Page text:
School Fees Are Not Going Up In January Just Yet- CS Machogu
A circular from the Ministry of Education had revealed that the fees would go up from January as a result of the government putting an end to school fee subsidies for public secondary schools
Education Cabinet Secretary Ezekiel Machogu has clarified reports regarding the looming hike in school fees beginning January 2023.
Speaking in Wajir County on Wednesday, November 23, Machogu noted that the government was not intent on changing the fee structure for public secondary schools which would have left parents with more pain in their pockets.
The CS noted that they would reverse the fees to the rates before the outbreak of the COVID-19 pandemic in the country from January 23, 2023, when the school calendar is expected to go back to normal.
"We have not changed the school fees and if it is to be done, there is to be another task force and Kenyans know that we have a presidential working team (Competency-Based Curriculum taskforce) which is moving around the country," he stated.
"As of January 23, we will have three terms the way it used to be before the fees structure remains the same as that of two years ago."
The CS however did not dispel the likelihood of future fee increments, noting that this would involve the creation of a task force that would evaluate and collect reviews from stakeholders before it is implemented.
"Anybody saying the figure has been changed, that is not here in Kenya. Changing school fees would need another task force," he noted.
A circular from the Ministry of Education had revealed that the fees would go up from January as a result of the government putting an end to school fee subsidies for public secondary schools, meaning parents with children in those schools would have had to carefully plan their budget during the upcoming festive season.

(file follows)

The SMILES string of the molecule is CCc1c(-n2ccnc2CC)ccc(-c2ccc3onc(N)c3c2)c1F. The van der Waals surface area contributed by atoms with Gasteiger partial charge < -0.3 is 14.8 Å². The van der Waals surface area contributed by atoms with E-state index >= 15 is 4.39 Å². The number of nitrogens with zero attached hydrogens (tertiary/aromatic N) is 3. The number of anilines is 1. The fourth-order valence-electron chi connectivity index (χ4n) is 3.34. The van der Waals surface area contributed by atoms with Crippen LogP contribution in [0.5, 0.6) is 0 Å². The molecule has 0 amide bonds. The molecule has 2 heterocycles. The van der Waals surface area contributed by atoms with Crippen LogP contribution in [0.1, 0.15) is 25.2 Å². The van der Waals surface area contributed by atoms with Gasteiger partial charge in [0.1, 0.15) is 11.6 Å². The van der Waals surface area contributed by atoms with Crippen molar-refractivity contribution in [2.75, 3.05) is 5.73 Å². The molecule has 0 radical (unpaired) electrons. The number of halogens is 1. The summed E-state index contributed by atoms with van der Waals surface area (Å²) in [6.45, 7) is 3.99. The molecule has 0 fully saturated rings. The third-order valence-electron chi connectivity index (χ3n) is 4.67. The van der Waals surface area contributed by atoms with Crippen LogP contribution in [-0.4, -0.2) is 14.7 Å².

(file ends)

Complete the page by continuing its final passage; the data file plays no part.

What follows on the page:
Students in national and extra-county schools would pay Ksh53,554 from the current Ksh45,000, a difference of Ksh8,554.
Those with children in public secondary schools outside the towns of Nairobi, Mombasa, Kisumu, Nakuru, Nyeri, Thika, and Eldoret would pay Ksh40,000, up from Ksh35,000, a difference of Ksh5,000.
The subsidy that was to be abandoned by the government had revealed that Ksh19,053 was to go to boarding equipment and stores and a top grant of Ksh12,510 to cater for assertive devices and any other additional personnel needed.
The new guidelines were written to all county directors of education and signed by early learning and basic education PS Julius Jwan.
Previously, the government had subsidised the fee parents were paying in the 2021/2022 school calendar, under the guise that the calendar year had 30 weeks instead of the usual 39.
PS Jwan reversed the school calendar to pre-COVID-19 periods but for 2023, there will be longer weeks. The calendar was altered in 2020 by former Education CS, George Magoha as the pandemic ravaged the country.
KCSE students doing their exams. /FILE